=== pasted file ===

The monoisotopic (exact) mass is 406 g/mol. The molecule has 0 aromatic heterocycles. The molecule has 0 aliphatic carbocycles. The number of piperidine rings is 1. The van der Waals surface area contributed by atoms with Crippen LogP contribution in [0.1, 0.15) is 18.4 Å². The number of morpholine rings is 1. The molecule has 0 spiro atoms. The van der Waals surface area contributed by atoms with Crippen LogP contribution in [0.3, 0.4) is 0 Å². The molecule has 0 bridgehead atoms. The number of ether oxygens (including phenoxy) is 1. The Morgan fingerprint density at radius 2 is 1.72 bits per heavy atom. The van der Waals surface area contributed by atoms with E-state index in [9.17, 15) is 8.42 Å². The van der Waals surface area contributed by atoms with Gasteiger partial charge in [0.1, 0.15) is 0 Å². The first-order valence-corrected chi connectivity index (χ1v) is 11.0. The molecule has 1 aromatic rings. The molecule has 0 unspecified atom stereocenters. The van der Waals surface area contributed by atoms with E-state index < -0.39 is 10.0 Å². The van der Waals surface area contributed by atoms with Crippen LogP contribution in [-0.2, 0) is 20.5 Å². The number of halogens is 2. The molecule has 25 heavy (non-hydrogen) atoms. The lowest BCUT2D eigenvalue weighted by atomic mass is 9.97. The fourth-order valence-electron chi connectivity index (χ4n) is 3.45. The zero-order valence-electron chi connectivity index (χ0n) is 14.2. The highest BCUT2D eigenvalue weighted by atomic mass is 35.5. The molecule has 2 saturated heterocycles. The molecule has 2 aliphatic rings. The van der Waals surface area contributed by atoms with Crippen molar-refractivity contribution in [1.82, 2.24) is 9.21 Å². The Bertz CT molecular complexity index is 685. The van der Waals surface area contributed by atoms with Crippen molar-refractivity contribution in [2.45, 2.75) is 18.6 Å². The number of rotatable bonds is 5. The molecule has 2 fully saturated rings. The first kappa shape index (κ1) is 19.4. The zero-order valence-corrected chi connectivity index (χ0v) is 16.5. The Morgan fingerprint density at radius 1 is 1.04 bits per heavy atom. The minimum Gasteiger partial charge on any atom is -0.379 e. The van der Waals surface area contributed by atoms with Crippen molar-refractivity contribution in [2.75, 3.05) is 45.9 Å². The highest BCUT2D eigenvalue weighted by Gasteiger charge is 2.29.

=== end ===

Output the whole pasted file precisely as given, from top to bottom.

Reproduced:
The monoisotopic (exact) mass is 406 g/mol. The molecule has 0 aromatic heterocycles. The molecule has 0 aliphatic carbocycles. The number of piperidine rings is 1. The van der Waals surface area contributed by atoms with Crippen LogP contribution in [0.1, 0.15) is 18.4 Å². The number of morpholine rings is 1. The molecule has 0 spiro atoms. The van der Waals surface area contributed by atoms with Crippen LogP contribution in [0.3, 0.4) is 0 Å². The molecule has 0 bridgehead atoms. The number of ether oxygens (including phenoxy) is 1. The Morgan fingerprint density at radius 2 is 1.72 bits per heavy atom. The van der Waals surface area contributed by atoms with E-state index in [9.17, 15) is 8.42 Å². The van der Waals surface area contributed by atoms with Gasteiger partial charge in [0.1, 0.15) is 0 Å². The first-order valence-corrected chi connectivity index (χ1v) is 11.0. The molecule has 1 aromatic rings. The molecule has 0 unspecified atom stereocenters. The van der Waals surface area contributed by atoms with E-state index < -0.39 is 10.0 Å². The van der Waals surface area contributed by atoms with Crippen LogP contribution in [-0.2, 0) is 20.5 Å². The number of halogens is 2. The molecule has 25 heavy (non-hydrogen) atoms. The lowest BCUT2D eigenvalue weighted by atomic mass is 9.97. The fourth-order valence-electron chi connectivity index (χ4n) is 3.45. The zero-order valence-electron chi connectivity index (χ0n) is 14.2. The highest BCUT2D eigenvalue weighted by atomic mass is 35.5. The molecule has 2 saturated heterocycles. The molecule has 2 aliphatic rings. The van der Waals surface area contributed by atoms with Crippen molar-refractivity contribution in [1.82, 2.24) is 9.21 Å². The Bertz CT molecular complexity index is 685. The van der Waals surface area contributed by atoms with Crippen molar-refractivity contribution in [2.45, 2.75) is 18.6 Å². The number of rotatable bonds is 5. The molecule has 2 fully saturated rings. The first kappa shape index (κ1) is 19.4. The zero-order valence-corrected chi connectivity index (χ0v) is 16.5. The Morgan fingerprint density at radius 1 is 1.04 bits per heavy atom. The minimum Gasteiger partial charge on any atom is -0.379 e. The van der Waals surface area contributed by atoms with Crippen molar-refractivity contribution in [2.75, 3.05) is 45.9 Å². The highest BCUT2D eigenvalue weighted by Gasteiger charge is 2.29.